translation from Chinese World Environment 2015.4

Authors John Coulter & Dong Yang

Not only should we practice ecological awareness, but we must acknowledge the new realization that the economy is a mere subset of the Earth’s ecological systems. As mankind came to realize the world was round, new visions and new technologies explored new and wonderful possibilities.  But in managing our well-being, the discipline of economics has remained constrained to narrow models established more than 200 years ago using case studies in simple agriculture, cottage industry and even primitive hunting. Economics pretends that human demand and supply is the center of the universe.

Because the people who make up theories, policies and rules about money also make money, they have been reluctant to change. They have treated environmental issues as peripheral nuisances that inhibit profits.  But now it dawns that their precious model of circulating production and consumption is just a cog within the Earth’s great environmental service systems. Economic’s “circular flow” between production and demand exists in and is driven by the Earth’s much greater natural cycles, and in particular by the carbon cycle.

At the heart of the discipline of economics is a diagram, introduced to first year students, depicted in the most famous textbook by Nobel Laureate Samuelson. It is titled the Circular Flow of the Macroeconomy, and it is explained that “goods and services” produced are so diverse that they can only be totaled in the money paid for them. Adding prices for all production is the GDP.  On the return arrow, wages, rent and profit add up to National Income, the same amount as GDP. See Figure 1 (left)

Fig 1

Fig 2









In another world (figuratively) the two hundred members of the United Nations have formed an Intergovernmental Panel on Climate Change and mustered thousands of researchers to try to better understand the giant environmental systems that now seem possibly to be harmed by human activity. The carbon cycle is increasingly appreciated. Annually about 200 gigatons of carbon atoms are emitted into the air, and an equal number are absorbed by plants, soil and ocean.  Modern economic activity adds 10 gigatons of carbon annually.                           See Figure 2 (right)

Until now environment measured physically (IPCC uses tons of carbon atoms) is difficult to reconcile with economic activity (measured in dollars). Some researchers have tried to bridge the gap by applying energy accounting to economic processes.  The best attempts estimated not only energy directly used but also the energy embodied in commodities and machines from earlier steps of production.  However various definitions of “energy” confused results, and conventional economists pointed out that the input of energy was merely one factor of production.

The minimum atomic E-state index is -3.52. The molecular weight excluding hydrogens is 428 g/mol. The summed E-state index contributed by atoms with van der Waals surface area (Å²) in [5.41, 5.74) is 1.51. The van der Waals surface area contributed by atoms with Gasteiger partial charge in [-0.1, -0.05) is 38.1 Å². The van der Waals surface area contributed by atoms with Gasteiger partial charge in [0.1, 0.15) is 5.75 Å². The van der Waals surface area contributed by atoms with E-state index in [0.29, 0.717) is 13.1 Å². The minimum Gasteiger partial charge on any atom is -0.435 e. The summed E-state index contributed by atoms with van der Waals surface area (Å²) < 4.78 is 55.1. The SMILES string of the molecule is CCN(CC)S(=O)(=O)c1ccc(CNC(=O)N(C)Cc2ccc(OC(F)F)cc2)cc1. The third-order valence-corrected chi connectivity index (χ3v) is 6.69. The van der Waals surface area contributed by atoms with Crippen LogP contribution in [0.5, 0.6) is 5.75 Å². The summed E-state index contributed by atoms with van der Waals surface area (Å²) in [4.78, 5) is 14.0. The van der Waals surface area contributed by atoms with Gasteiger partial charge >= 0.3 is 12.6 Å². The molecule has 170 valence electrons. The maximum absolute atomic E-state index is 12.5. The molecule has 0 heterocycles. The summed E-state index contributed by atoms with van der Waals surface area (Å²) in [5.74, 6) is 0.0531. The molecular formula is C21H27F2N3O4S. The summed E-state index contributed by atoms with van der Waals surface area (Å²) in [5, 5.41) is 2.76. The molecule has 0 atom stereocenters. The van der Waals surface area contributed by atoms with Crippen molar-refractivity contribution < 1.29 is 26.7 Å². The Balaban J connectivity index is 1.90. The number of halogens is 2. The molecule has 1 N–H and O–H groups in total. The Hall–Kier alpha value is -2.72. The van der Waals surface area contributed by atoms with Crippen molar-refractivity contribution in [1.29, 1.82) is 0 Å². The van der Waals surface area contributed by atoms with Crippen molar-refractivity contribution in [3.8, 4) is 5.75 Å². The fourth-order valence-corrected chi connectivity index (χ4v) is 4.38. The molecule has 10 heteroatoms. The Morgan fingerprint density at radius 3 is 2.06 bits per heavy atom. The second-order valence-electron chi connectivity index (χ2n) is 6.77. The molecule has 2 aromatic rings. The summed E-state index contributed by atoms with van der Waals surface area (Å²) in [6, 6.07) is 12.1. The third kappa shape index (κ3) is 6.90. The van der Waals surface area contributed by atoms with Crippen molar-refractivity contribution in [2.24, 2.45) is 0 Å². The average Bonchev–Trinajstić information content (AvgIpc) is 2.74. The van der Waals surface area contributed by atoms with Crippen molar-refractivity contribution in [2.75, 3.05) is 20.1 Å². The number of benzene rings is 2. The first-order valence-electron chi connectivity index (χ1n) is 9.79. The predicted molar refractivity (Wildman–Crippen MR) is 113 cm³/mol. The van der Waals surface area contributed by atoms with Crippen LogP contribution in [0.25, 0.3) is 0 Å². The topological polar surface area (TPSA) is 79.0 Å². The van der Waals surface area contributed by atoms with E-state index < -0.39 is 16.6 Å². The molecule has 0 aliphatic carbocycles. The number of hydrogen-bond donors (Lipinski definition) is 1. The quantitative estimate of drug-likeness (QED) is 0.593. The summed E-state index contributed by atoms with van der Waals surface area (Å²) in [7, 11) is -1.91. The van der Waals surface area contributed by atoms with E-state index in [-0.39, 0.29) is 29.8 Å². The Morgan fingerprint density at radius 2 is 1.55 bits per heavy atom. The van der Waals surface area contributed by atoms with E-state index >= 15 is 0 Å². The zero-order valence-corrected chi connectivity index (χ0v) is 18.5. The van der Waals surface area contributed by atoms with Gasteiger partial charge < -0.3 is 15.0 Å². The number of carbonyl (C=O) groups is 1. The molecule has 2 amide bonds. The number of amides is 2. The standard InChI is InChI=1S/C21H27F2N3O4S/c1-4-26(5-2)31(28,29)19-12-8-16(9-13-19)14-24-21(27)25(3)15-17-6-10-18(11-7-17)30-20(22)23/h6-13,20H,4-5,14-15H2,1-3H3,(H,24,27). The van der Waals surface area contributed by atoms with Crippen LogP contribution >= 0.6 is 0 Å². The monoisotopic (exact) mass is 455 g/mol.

From an economic point of view what is seen as “energy” to be treated as factors of production only leads to confusion. Energy hides more than it reveals. All but one of the forces of nature work for free for humans and should not be counted as costs.

  1. The Earth possesses momentum of rotation round the sun and spin on its axis (2.66 x 1044kg/m2/sec and 7.07 x 1033kg/m2/sec respectively) providing seasons, day and night and the circulation of air and oceans.
  2. The force of gravity is also ubiquitous, the antithesis of a scarce good, and has no cost.
  3. The “strong force” that holds nuclei together and distinguishes the 92 kinds of atoms is also non-negotiable in the marketplace.
  4. Geothermal dynamics is a free service.

The electromagnetic force (emf) is the only force that we have any ability to change. To repeat for emphasis we cannot change the Earth’s momentum (or therefore its winds and currents), we cannot change gravity, and we cannot (practicably) change the strong nuclear force that makes each element special. In the emf there are also forms we cannot change such as sunlight. The one field where change can be managed is in the chemical bond between atoms.

There is one specific exchange which drives economic activity. When carbon exchanges its bond with hydrogen for a bond with oxygen, chemical energy is released.  A C-H bond is evaluated at 4 electronvolts and a C-O bond is double that. To answer the question of what is the level of activity of a person, company, nation or the global economy, simple add the number of C-H bonds that were traded up to C-O in a certain time period. An individual consuming 0.75kg of carbohydrate and protein a day aspirates 3 x 1025 C-O bonds a day (as CO2). The global economy exchanged a number of C-H for C-O bonds in 2014 estimated to total 1.83 x 1039.

Fig 3










It is a useful, pertinent question to inquire, what do people on Earth do?  The objective, scientific answer is that they “do work”.  “Work” was defined in physics in 1826 by Coriolis as the force expended (by a person, animal or machine) to lift a heavy bucket up a mine shaft against the force of gravity.  Work is force times distance, W=Fd.  To examine the economists “circular flow of the macroeconomy” in a clear objective way, all the goods and services said to be “produced” are simply the embodiment of the energy spent in converting C-H bonds in foods and fossil fuels to C-O bonds.  There is no other cost – not wind, hydro, solar, geothermal, tidal energy are all free. The exception is nuclear energy which is excluded here for simplicity.